Pollen Street Social
8-10 Pollen Street,
London, W1S 1NQ
Tel. 020 7290 7600
Food type: Modern British
Nearest tube: Oxford Circus
Website: Pollen Street Social
Jason Atherton has done very well for himself. The last time I ate his food was way back at the original Maze, when he was still working for Ramsay and when the restaurant had a Michelin star. I still remember two things with that meal – the excellent ‘BLT’ dish that he got to the banquet of Great British Menu Season 2 and a horrible, overly acidic beetroot dish which still gives me beetroot nightmares. Since parting ways, Atherton has expanded his empire at a rapid rate, with his Social branded restaurants mushrooming up all over the globe almost as quick as Ramsay’s restaurant brand. He even has had time to launch his own brand of tableware with John Lewis! Somewhere along the way, he has also picked up his mentor’s knack of collecting Michelin stars. In total, Atherton now owns three restaurants with a solitary star each although a second star is proving elusive.
I decided to take myself to Atherton’s flagship restaurant, Pollen Street Social for a casual Friday lunch. The dining room was packed, with the restaurant turning tables, which is a very good sign given that these days, most restaurants in Mayfair struggle to fill half their dining room for lunch. On my way to the restaurant, I walked past nearby Hibiscus which in stark contrast was pretty much empty. Alongside a standard a la carte menu (items individually priced), there is a cheaper lunch menu (2 courses £32, 3 courses £37) and a tasting menu (5 courses £85, 8 courses £105). The restaurant proudly displays where their produce comes from but given the number of covers that need to be catered for, this is of course not Hedone-level of ingredient sourcing. With plenty of time for a long lunch, I opted for the long tasting menu with an additional course from the a la carte.
With a drink in hand, a wooden cake stand was presented with three canapés. First was a classic smoked salmon with cream cheese and keta caviar on top of a thin strip of rye toast. This was tasty, if unexciting. The second bite was more interesting – a corn muffin with cucumber and dill icing. The sweetness from the corn was carefully balanced against the savoury dill and cucumber cream, with the muffin having great texture. A final bite of beetroot and blackcurrant tartlet had excellent thin and crisp pastry and the acidity and sweetness of the blackcurrant playing off the earthiness of the beetroot. A second amuse came in the form of a mushroom tea which had a good depth of flavour. Excellent start to the meal.
The first course from the tasting menu were Scottish langoustines, with a chilled almond gazpacho. The langoustines were accurately cooked but they were not of the exemplary specimens that I have come across at say, the Square, which does come with a hefty supplement. There was plenty of freshness on the plate with small bursts of finger lime to balance the richness from the langoustine and almond. Good.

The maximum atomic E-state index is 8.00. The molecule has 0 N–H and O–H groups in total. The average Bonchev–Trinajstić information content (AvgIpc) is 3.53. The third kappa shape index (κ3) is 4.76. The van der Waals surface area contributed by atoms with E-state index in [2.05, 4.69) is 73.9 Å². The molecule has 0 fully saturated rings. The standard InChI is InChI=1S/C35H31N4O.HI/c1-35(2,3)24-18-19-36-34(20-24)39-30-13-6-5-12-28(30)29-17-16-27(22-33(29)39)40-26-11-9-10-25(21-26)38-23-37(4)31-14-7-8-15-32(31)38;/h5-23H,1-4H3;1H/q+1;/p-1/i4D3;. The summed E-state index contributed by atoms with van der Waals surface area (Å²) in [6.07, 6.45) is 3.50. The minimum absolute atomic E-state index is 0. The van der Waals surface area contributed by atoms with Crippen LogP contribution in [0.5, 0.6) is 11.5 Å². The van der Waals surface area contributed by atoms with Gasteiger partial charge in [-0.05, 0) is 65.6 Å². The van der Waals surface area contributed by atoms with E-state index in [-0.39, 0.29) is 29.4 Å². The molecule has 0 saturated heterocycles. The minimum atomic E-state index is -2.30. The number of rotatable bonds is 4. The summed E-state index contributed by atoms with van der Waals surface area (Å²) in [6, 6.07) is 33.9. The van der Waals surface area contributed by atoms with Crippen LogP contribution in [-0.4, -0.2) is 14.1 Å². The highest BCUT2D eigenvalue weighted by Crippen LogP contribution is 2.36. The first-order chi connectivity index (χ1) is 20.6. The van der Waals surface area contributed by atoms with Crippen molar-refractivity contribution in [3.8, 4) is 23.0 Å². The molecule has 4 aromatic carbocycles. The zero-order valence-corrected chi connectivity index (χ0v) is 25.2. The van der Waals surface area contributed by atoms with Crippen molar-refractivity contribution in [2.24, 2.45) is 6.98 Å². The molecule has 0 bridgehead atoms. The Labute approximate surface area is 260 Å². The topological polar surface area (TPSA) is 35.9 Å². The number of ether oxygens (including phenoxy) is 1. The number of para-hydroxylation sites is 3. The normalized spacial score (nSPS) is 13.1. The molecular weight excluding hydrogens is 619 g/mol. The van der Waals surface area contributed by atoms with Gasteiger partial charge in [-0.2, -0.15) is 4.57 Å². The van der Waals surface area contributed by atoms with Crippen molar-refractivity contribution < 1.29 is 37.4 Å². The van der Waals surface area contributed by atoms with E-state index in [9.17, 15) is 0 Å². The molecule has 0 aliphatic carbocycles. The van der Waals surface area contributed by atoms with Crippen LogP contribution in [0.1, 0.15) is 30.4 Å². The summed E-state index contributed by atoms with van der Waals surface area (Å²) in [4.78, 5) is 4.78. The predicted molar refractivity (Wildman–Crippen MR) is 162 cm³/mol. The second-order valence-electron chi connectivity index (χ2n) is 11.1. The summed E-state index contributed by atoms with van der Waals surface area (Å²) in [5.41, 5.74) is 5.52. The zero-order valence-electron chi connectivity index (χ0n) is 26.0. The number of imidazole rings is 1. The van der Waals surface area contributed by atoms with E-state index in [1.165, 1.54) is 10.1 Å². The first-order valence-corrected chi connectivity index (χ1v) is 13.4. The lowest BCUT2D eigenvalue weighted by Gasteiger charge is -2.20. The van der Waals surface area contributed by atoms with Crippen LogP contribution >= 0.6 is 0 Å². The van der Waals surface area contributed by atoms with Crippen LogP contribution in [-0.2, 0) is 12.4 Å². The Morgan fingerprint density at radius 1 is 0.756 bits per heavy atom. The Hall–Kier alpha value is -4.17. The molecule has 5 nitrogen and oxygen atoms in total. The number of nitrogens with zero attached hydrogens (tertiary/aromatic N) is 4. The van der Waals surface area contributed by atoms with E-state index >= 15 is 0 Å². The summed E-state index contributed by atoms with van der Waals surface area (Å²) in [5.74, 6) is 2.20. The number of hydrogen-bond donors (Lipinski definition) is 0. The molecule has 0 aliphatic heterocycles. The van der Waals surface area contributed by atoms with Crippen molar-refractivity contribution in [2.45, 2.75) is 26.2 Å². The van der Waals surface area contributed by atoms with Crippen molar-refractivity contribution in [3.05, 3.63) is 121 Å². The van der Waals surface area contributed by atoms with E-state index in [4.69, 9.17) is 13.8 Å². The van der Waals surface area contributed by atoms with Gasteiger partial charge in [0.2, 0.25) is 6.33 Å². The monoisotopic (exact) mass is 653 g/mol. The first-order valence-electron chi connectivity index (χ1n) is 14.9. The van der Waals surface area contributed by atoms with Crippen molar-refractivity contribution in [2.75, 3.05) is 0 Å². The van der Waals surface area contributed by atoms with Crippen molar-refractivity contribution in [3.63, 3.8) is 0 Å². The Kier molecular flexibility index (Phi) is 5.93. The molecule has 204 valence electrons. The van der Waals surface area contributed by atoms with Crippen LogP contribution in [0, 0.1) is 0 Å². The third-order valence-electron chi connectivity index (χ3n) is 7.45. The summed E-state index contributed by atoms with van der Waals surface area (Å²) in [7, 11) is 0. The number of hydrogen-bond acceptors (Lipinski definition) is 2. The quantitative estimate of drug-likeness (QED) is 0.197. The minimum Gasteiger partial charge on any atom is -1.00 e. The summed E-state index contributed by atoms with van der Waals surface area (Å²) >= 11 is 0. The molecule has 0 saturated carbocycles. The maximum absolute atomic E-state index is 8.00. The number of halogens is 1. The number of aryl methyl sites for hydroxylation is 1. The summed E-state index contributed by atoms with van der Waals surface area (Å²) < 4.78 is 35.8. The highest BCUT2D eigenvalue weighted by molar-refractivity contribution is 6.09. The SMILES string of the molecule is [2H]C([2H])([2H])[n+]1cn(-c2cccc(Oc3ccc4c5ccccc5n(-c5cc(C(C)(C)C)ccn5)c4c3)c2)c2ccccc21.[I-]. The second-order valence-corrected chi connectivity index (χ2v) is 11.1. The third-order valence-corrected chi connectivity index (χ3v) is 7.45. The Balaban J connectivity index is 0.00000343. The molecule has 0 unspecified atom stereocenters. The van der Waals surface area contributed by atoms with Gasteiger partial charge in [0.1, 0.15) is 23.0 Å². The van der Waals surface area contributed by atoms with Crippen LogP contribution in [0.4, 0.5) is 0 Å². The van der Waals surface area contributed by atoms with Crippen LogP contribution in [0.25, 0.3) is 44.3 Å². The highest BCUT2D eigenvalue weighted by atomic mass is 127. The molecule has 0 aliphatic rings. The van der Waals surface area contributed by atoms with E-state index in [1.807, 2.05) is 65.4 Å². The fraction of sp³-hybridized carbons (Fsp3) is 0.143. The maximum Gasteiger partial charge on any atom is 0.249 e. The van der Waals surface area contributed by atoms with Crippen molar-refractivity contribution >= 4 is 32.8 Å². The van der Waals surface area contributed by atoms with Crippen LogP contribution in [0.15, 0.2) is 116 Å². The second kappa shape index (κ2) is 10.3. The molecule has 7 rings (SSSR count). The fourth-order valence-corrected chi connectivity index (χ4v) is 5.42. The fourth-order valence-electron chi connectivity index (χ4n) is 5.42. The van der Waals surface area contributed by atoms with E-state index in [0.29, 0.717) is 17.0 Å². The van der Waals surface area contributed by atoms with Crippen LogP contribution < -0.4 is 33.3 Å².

Next was a little play of crab on toast. Picked white crab meat was bound with a little mayonnaise with a little apple and coriander for freshness. This sat on top of a disc of brown crab meat set in a jelly. The bread element comes from croutons as well a sourdough foam, the later a genius idea to add a nice toasted, malty element to the dish. Once again, the dish was lifted with some acidity from a lemon puree gel. Aside from a small technical slip with a stray crab shell, this was a tasty plate of food which achieved what it set out to do – present a modern interpretation of crab on toast.
I then took a slight detour from the tasting menu with an additional course of quail breakfast. This dish was featured on Masterchef Australia (the one where the contestants are actually pretty good cooks) as a pressure test. There certainly is a lot of work involved. In the central plate is a spelt risotto with wild mushrooms. The spelt had excellent texture, and finishing it with mushroom puree giving a deep earthiness to the dish. On top, the wild mushrooms had been very lightly cooked so they were warm but still had a nice crunch to them. A chest on the side hid different preparations of the quail, sat on top of pine which had been gently smoking away. A quail supreme was nicely timed – moist and tender and benefiting from the lick of smoke. At a canter, I would guess that applewood chips were used. Next was the quail leg which had been confit and glazed – yielding and coming off the bone without much effort. Finally, the last treat was a crispy quail egg with a runny egg yolk. And that was only the first part of the dish! The ‘breakfast’ element was tied in with a terrine of quail and mushroom on toast as well as a quail consommé tea infused with lapsang souchong for a hit of smokiness bringing the dish full circle. Although there were many components to this dish, they all tied together nicely and the keep components of the dish can be distilled down to the quail, mushrooms and smoke.